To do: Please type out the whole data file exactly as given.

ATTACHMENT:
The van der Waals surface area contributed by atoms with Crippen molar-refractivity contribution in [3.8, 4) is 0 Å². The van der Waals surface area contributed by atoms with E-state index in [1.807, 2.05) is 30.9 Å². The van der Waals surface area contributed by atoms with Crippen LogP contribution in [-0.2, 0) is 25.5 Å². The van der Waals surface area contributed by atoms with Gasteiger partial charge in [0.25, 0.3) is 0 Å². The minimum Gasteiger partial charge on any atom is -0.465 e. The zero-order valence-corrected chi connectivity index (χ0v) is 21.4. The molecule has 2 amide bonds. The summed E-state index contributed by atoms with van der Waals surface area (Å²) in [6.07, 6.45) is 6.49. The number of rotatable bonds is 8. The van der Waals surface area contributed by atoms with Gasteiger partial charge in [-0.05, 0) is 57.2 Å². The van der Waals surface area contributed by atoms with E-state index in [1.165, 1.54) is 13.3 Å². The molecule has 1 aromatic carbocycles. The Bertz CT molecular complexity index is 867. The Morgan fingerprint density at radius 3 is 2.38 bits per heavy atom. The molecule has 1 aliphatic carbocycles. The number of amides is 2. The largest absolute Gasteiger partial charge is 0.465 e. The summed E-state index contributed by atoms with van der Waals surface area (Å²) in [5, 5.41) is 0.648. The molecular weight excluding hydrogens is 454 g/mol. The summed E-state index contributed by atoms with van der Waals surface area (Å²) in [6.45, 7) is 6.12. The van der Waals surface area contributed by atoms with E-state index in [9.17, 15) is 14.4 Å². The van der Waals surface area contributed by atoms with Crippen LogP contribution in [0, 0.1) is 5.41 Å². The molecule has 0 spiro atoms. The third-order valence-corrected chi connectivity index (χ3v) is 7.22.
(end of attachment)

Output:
The van der Waals surface area contributed by atoms with Crippen molar-refractivity contribution in [3.8, 4) is 0 Å². The van der Waals surface area contributed by atoms with E-state index in [1.807, 2.05) is 30.9 Å². The van der Waals surface area contributed by atoms with Crippen LogP contribution in [-0.2, 0) is 25.5 Å². The van der Waals surface area contributed by atoms with Gasteiger partial charge in [0.25, 0.3) is 0 Å². The minimum Gasteiger partial charge on any atom is -0.465 e. The zero-order valence-corrected chi connectivity index (χ0v) is 21.4. The molecule has 2 amide bonds. The summed E-state index contributed by atoms with van der Waals surface area (Å²) in [6.07, 6.45) is 6.49. The number of rotatable bonds is 8. The van der Waals surface area contributed by atoms with Gasteiger partial charge in [-0.05, 0) is 57.2 Å². The van der Waals surface area contributed by atoms with E-state index in [1.165, 1.54) is 13.3 Å². The molecule has 1 aromatic carbocycles. The Bertz CT molecular complexity index is 867. The Morgan fingerprint density at radius 3 is 2.38 bits per heavy atom. The molecule has 1 aliphatic carbocycles. The number of amides is 2. The largest absolute Gasteiger partial charge is 0.465 e. The summed E-state index contributed by atoms with van der Waals surface area (Å²) in [5, 5.41) is 0.648. The molecular weight excluding hydrogens is 454 g/mol. The summed E-state index contributed by atoms with van der Waals surface area (Å²) in [6.45, 7) is 6.12. The van der Waals surface area contributed by atoms with E-state index in [9.17, 15) is 14.4 Å². The van der Waals surface area contributed by atoms with Crippen LogP contribution in [0, 0.1) is 5.41 Å². The molecule has 0 spiro atoms. The third-order valence-corrected chi connectivity index (χ3v) is 7.22.